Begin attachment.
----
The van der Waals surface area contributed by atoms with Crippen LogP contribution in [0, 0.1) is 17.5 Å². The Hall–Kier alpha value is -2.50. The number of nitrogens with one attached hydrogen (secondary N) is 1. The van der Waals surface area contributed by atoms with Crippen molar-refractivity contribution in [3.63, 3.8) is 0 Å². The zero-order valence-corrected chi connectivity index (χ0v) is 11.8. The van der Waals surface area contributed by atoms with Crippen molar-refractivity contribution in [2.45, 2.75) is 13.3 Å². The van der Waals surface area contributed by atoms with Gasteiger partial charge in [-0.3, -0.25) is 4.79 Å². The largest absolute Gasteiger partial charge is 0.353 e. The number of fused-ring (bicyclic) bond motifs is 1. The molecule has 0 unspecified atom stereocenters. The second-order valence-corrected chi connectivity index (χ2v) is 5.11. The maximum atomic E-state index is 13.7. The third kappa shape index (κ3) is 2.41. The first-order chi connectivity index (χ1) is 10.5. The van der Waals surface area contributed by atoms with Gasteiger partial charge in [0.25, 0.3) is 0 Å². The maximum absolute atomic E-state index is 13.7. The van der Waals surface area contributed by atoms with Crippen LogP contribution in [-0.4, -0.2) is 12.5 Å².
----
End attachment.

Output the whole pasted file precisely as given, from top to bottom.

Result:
The van der Waals surface area contributed by atoms with Crippen LogP contribution in [0, 0.1) is 17.5 Å². The Hall–Kier alpha value is -2.50. The number of nitrogens with one attached hydrogen (secondary N) is 1. The van der Waals surface area contributed by atoms with Crippen molar-refractivity contribution in [3.63, 3.8) is 0 Å². The zero-order valence-corrected chi connectivity index (χ0v) is 11.8. The van der Waals surface area contributed by atoms with Crippen molar-refractivity contribution in [2.45, 2.75) is 13.3 Å². The van der Waals surface area contributed by atoms with Gasteiger partial charge in [-0.3, -0.25) is 4.79 Å². The largest absolute Gasteiger partial charge is 0.353 e. The number of fused-ring (bicyclic) bond motifs is 1. The molecule has 0 unspecified atom stereocenters. The second-order valence-corrected chi connectivity index (χ2v) is 5.11. The maximum atomic E-state index is 13.7. The third kappa shape index (κ3) is 2.41. The first-order chi connectivity index (χ1) is 10.5. The van der Waals surface area contributed by atoms with Gasteiger partial charge in [0.25, 0.3) is 0 Å². The maximum absolute atomic E-state index is 13.7. The van der Waals surface area contributed by atoms with Crippen LogP contribution in [-0.4, -0.2) is 12.5 Å².